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I was responding to a few of the comments on my earlier rant about a post by a college student regarding welfare reform, when something struck me: in my post, I'm advocating education reform, especially promotion of critical thinking, but everywhere I turn, I see politicians attacking education funding. The latest jaw-dropper in my home state of Maine was the governor's proposal to extend high school by one more year (so that Maine students would be receiving the beginnings of college coursework before graduation), which sounds GREAT until you see the part where the governor refuses to actually fund this proposal. In other words, he would require local communities to foot the bill for this extra year. At the same time, he wants to reduce the number of available teachers. Meaning, teachers in Maine would do more work for the same pay, because there would be more work to do and fewer teachers to do it. Does this make sense? Only in the context of trying to actually limit students' access to education rather than expand it.

Let me explain my thinking a little. Paul LePage is genuinely in favor of education, but with certain caveats. He favors educating a workforce to do jobs, rather than educating people. There is a subtle, insidious difference. In LePage's mind, the education problem can be summed up thus: students in Maine graduate high school without sufficient skills to get a job. Now, let's be clear about this: I am in agreement with the need for Maine students to graduate with sufficient education to be able to get a job. But I am a great deal more concerned with Maine students are not learning the skills they need to function as thinking members of Maine and American society. And by that, I mean the ability to obtain and critically assess information they receive.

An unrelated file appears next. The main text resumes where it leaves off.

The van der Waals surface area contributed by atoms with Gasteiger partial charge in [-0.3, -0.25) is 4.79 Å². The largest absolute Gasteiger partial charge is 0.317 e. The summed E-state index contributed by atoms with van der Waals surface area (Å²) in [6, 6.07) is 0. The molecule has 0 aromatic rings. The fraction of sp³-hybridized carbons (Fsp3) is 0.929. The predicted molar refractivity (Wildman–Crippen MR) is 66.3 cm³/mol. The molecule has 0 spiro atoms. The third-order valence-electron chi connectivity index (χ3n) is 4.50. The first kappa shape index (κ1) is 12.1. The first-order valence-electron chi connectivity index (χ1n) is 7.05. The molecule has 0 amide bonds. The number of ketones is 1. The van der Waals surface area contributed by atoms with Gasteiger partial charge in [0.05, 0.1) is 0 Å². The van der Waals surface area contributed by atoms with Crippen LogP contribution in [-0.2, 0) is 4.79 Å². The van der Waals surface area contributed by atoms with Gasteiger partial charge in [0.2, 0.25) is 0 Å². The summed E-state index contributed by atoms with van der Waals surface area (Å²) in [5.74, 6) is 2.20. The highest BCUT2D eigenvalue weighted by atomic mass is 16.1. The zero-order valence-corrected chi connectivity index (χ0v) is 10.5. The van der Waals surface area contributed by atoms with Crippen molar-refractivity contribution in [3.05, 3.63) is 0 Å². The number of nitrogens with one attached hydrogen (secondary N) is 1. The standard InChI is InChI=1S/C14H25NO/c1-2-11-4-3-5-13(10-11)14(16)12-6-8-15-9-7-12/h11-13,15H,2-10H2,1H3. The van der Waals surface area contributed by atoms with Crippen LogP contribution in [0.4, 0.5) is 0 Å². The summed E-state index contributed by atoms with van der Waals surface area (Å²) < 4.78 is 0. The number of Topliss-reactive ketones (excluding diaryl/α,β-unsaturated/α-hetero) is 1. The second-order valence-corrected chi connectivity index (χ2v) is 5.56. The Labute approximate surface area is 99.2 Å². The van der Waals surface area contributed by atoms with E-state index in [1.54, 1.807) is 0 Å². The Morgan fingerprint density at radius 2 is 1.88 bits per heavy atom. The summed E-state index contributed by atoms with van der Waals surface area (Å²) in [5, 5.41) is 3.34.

LePage's background is business. I know that one of his key concerns in looking at Maine's education system is that business cannot find sufficiently skilled individuals to fill higher-level jobs. Put bluntly, the smaht kids in Maine all leave for big cities where there are more opportunities, and that means that many opportunities that exist for people with higher education go unserved — which inspires some companies to look elsewhere for their workforce, and limits the interest of others when it comes to opening up shop in Maine. These are legitimate concerns, and I share them. But LePage's focus is too narrow, in my view. Where he would have our education systems churn out little worker-automatons, capable of running computer systems and centrifuges for the high tech and biomed companies he'd like to bring to Maine, I would have our education system churn out people who value Maine and work to see it prosper. And that sort of thinking does not come from a vocational school curriculum—it comes from a liberal arts college curriculum.